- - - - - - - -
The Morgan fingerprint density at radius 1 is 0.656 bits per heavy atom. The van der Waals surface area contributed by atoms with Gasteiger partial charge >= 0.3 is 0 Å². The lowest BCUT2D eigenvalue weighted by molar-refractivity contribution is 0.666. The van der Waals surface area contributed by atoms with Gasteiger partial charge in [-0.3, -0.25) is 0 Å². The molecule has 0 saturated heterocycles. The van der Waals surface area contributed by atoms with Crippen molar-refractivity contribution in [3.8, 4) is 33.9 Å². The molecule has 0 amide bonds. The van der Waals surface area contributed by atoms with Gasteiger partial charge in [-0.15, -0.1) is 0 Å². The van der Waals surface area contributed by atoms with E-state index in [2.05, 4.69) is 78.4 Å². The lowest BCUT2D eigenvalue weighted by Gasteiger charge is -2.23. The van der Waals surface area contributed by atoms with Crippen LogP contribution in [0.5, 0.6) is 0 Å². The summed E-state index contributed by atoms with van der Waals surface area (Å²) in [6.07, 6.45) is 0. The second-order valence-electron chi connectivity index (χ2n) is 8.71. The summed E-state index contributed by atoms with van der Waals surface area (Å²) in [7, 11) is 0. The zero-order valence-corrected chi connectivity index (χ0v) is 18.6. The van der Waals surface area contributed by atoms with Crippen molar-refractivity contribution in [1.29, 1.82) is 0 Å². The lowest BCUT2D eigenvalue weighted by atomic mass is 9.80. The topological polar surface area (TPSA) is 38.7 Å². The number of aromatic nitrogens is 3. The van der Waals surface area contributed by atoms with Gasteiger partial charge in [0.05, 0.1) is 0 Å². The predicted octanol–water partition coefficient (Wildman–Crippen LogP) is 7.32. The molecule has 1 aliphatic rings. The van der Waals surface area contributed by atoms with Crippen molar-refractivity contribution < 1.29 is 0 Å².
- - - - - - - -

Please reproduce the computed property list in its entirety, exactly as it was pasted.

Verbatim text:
The Morgan fingerprint density at radius 1 is 0.656 bits per heavy atom. The van der Waals surface area contributed by atoms with Gasteiger partial charge >= 0.3 is 0 Å². The lowest BCUT2D eigenvalue weighted by molar-refractivity contribution is 0.666. The van der Waals surface area contributed by atoms with Gasteiger partial charge in [-0.3, -0.25) is 0 Å². The molecule has 0 saturated heterocycles. The van der Waals surface area contributed by atoms with Crippen molar-refractivity contribution in [3.8, 4) is 33.9 Å². The molecule has 0 amide bonds. The van der Waals surface area contributed by atoms with Gasteiger partial charge in [-0.15, -0.1) is 0 Å². The van der Waals surface area contributed by atoms with E-state index in [2.05, 4.69) is 78.4 Å². The lowest BCUT2D eigenvalue weighted by Gasteiger charge is -2.23. The van der Waals surface area contributed by atoms with Crippen LogP contribution in [0.5, 0.6) is 0 Å². The summed E-state index contributed by atoms with van der Waals surface area (Å²) in [6.07, 6.45) is 0. The second-order valence-electron chi connectivity index (χ2n) is 8.71. The summed E-state index contributed by atoms with van der Waals surface area (Å²) in [7, 11) is 0. The zero-order valence-corrected chi connectivity index (χ0v) is 18.6. The van der Waals surface area contributed by atoms with Crippen molar-refractivity contribution in [1.29, 1.82) is 0 Å². The lowest BCUT2D eigenvalue weighted by atomic mass is 9.80. The topological polar surface area (TPSA) is 38.7 Å². The number of aromatic nitrogens is 3. The van der Waals surface area contributed by atoms with Gasteiger partial charge in [0.05, 0.1) is 0 Å². The predicted octanol–water partition coefficient (Wildman–Crippen LogP) is 7.32. The molecule has 1 aliphatic rings. The van der Waals surface area contributed by atoms with Crippen molar-refractivity contribution < 1.29 is 0 Å².